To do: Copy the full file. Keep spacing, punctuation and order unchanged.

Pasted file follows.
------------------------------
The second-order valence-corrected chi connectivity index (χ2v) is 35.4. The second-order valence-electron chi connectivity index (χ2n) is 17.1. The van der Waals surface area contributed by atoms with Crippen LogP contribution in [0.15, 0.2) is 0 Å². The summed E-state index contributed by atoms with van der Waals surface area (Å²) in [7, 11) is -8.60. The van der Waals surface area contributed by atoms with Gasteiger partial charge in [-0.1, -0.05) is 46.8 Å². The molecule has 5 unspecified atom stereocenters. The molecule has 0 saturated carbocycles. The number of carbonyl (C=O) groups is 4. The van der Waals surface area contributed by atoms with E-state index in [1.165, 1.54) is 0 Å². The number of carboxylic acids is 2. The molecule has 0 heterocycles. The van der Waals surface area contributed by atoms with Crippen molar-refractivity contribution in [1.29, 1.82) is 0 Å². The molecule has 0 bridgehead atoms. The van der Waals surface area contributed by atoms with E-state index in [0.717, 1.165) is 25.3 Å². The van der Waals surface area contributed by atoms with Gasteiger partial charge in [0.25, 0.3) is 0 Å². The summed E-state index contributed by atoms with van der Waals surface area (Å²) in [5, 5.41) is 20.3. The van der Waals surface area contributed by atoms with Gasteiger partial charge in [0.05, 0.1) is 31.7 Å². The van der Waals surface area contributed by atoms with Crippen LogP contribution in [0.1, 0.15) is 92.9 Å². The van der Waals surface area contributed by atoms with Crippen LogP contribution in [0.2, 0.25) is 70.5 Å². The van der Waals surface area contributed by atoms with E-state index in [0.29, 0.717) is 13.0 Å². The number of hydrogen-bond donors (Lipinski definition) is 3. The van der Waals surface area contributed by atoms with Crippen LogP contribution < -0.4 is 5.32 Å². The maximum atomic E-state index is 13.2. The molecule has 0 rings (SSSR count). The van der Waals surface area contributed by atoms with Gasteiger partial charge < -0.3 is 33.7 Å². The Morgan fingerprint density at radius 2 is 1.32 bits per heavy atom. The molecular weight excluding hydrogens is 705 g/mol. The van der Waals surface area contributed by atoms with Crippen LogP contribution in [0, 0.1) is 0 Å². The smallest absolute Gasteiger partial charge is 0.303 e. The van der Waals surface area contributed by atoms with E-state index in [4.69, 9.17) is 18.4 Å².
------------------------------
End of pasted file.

The second-order valence-corrected chi connectivity index (χ2v) is 35.4. The second-order valence-electron chi connectivity index (χ2n) is 17.1. The van der Waals surface area contributed by atoms with Crippen LogP contribution in [0.15, 0.2) is 0 Å². The summed E-state index contributed by atoms with van der Waals surface area (Å²) in [7, 11) is -8.60. The van der Waals surface area contributed by atoms with Gasteiger partial charge in [-0.1, -0.05) is 46.8 Å². The molecule has 5 unspecified atom stereocenters. The molecule has 0 saturated carbocycles. The number of carbonyl (C=O) groups is 4. The van der Waals surface area contributed by atoms with E-state index in [1.165, 1.54) is 0 Å². The number of carboxylic acids is 2. The molecule has 0 heterocycles. The van der Waals surface area contributed by atoms with Crippen molar-refractivity contribution in [1.29, 1.82) is 0 Å². The molecule has 0 bridgehead atoms. The van der Waals surface area contributed by atoms with E-state index in [0.717, 1.165) is 25.3 Å². The van der Waals surface area contributed by atoms with Gasteiger partial charge in [0.25, 0.3) is 0 Å². The summed E-state index contributed by atoms with van der Waals surface area (Å²) in [5, 5.41) is 20.3. The van der Waals surface area contributed by atoms with Gasteiger partial charge in [0.05, 0.1) is 31.7 Å². The van der Waals surface area contributed by atoms with Crippen LogP contribution in [0.1, 0.15) is 92.9 Å². The van der Waals surface area contributed by atoms with Crippen LogP contribution in [0.2, 0.25) is 70.5 Å². The van der Waals surface area contributed by atoms with E-state index in [0.29, 0.717) is 13.0 Å². The number of hydrogen-bond donors (Lipinski definition) is 3. The van der Waals surface area contributed by atoms with Crippen LogP contribution < -0.4 is 5.32 Å². The maximum atomic E-state index is 13.2. The molecule has 0 rings (SSSR count). The van der Waals surface area contributed by atoms with Gasteiger partial charge < -0.3 is 33.7 Å². The Morgan fingerprint density at radius 2 is 1.32 bits per heavy atom. The molecular weight excluding hydrogens is 705 g/mol. The van der Waals surface area contributed by atoms with Crippen LogP contribution in [0, 0.1) is 0 Å². The smallest absolute Gasteiger partial charge is 0.303 e. The van der Waals surface area contributed by atoms with E-state index in [4.69, 9.17) is 18.4 Å².